His invasion of North Wales resulted in Cadwallada of Wales and Penda of Mercia forming an alliance against him and invading his kingdom in 633.  He and two of his sons were killed at the Battle of Heathfield  which could be near Cuckney or alternatively at Hatfield near Doncaster – though it would be unlikely for the next part of the story to be true if this were the case.

Edwin’s comrades carried his body from the scene of the battle and buried it in the forest.  They carried his head back to St Peter’s in York., though another version has Cadwallada displaying Edwin’s head on the ramparts of York’s city walls following a veritable  Saxon-killing spree.  In either event the battle was bloody and decisive.

 

Eventually it was decided that Edwin’s body should be buried in Whitby Abbey where his niece St Hilda was abbess.  By that time people were calling him a saint.  The spot where his body had been buried was deemed a holy place and a wooden chapel built on the site.  This became known as the ‘place of Edwin’ or Edwinstowe.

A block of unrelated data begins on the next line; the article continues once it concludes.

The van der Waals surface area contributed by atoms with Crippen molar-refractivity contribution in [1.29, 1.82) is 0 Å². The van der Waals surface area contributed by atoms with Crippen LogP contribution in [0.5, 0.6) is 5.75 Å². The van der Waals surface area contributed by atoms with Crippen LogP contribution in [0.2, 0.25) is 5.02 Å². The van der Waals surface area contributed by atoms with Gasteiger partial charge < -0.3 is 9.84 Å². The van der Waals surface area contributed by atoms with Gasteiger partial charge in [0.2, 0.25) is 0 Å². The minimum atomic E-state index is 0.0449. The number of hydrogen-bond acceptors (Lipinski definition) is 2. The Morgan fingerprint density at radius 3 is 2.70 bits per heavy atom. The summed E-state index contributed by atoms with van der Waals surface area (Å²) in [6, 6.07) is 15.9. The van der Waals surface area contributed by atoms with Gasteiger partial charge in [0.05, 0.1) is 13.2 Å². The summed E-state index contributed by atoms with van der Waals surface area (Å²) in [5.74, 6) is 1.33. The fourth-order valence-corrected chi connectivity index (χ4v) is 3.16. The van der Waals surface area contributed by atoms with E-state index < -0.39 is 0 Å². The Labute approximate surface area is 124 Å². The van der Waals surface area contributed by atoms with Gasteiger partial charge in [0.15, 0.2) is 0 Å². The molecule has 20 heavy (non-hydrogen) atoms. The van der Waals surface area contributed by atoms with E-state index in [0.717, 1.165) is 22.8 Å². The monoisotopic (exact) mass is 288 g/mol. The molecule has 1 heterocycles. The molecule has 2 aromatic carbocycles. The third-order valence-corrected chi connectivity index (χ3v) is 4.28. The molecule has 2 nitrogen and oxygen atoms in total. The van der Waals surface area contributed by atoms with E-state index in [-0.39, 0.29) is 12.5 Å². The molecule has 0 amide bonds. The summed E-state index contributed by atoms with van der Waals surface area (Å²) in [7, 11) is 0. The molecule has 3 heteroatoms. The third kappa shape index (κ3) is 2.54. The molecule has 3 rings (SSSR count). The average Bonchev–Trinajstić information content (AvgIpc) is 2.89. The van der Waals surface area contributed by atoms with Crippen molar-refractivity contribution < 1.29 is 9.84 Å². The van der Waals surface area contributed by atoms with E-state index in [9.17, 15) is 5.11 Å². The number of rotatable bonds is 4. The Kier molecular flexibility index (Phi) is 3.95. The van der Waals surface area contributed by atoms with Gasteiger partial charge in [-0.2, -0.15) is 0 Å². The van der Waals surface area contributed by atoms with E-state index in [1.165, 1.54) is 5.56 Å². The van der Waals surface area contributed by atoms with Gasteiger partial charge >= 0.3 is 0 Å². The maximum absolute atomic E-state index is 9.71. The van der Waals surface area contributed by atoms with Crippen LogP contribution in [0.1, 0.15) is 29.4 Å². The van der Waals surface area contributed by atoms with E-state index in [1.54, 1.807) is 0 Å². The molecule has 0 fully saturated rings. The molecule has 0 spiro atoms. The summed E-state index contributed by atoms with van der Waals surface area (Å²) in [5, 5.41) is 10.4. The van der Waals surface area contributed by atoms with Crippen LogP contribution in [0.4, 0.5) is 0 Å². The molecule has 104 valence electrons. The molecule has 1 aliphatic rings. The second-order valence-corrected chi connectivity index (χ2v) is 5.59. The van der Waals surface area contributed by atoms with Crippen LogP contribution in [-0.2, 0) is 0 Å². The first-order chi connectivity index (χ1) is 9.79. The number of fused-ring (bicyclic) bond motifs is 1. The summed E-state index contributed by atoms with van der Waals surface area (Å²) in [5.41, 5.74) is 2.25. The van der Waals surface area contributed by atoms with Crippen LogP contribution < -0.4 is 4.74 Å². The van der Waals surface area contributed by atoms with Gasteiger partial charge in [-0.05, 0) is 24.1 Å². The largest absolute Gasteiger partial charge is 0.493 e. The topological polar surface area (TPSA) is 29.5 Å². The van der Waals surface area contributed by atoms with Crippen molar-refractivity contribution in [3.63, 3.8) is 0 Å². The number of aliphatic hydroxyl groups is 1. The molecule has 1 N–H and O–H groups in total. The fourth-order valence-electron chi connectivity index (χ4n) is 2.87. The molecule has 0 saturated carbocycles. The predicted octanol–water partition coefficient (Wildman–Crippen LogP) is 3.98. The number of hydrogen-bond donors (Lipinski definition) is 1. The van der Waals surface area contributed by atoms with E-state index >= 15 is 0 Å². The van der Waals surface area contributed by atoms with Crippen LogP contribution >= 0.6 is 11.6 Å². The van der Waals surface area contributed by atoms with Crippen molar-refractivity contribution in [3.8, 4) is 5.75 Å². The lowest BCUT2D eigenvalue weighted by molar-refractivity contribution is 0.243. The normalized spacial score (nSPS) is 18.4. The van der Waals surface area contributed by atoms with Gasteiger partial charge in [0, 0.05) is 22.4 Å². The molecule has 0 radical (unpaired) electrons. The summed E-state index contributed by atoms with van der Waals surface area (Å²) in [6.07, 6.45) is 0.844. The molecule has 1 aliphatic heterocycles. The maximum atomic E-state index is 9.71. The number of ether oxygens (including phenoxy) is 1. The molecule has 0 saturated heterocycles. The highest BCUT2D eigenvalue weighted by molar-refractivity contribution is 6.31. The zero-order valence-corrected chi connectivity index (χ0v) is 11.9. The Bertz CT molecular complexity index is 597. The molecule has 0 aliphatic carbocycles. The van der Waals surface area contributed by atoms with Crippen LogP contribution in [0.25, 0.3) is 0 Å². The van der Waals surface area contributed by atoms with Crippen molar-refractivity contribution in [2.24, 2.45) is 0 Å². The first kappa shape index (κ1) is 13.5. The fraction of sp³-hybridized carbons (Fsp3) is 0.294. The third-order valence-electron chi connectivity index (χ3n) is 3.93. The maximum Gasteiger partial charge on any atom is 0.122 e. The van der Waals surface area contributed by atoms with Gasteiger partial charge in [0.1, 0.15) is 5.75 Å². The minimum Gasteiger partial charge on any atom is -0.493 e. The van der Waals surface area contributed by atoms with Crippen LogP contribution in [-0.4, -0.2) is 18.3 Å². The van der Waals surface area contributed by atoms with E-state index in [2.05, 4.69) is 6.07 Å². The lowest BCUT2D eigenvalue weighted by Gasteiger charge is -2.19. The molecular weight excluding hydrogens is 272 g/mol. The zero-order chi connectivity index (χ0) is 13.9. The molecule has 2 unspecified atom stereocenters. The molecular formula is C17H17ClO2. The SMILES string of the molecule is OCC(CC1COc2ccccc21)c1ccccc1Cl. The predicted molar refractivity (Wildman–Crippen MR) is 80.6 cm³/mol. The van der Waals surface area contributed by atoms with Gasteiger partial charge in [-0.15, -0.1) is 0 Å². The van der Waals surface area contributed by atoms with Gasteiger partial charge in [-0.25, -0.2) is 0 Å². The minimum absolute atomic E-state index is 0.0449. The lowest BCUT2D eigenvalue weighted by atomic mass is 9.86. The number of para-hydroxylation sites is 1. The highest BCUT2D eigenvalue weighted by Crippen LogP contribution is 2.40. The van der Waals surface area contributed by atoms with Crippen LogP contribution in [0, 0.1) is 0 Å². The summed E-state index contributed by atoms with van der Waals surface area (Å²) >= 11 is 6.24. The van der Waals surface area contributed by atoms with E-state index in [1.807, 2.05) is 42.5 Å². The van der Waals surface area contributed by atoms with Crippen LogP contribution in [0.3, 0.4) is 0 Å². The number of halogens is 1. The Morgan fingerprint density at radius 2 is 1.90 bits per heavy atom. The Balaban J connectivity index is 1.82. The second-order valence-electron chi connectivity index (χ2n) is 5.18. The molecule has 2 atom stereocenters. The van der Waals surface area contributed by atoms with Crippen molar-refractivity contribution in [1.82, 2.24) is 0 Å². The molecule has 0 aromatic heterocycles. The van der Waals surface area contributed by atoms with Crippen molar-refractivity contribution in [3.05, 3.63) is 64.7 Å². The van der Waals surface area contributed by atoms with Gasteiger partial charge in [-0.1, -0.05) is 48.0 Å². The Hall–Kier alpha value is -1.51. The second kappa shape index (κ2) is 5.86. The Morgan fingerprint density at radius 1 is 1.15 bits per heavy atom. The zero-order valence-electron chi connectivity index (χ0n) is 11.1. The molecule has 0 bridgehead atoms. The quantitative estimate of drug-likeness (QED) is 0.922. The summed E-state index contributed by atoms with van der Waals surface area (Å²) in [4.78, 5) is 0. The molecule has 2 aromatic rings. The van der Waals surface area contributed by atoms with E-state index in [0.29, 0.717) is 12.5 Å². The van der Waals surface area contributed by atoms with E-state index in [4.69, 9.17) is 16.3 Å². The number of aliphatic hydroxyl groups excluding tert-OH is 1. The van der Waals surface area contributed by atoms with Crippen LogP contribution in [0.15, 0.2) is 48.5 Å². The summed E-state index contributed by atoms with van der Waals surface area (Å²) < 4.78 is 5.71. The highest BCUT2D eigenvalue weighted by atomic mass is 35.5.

Edwinstowe was part of the royal manor of  Mansfield in 1066.  Inevitably, given the Norman kings love of hunting the land around Mansfield and Edwinstowe became part of a royal forest.  The Domesday Book of 1086 records the church, a priest and four bordars – these were essentially slaves working the priest’s land.  Twenty years later there was even less land being cultivated.

 

In later times King John, who had a hunting lodge at Ollerton, paid a priest to live in a nearby chantry to say prayers for his soul and for the souls of the people he had wronged.

The local people probably felt they ought to have been included in the number as they were bound by the strict forest laws that protected the timber and the game of royal forests.   Those caught breaking the law were taken before the Forest Court or Eyre which was held every six or seven weeks.  More serious offences were tried at the Nottingham Eyre.

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Filed under Dark Ages, Eleventh Century, Kings of England, Legends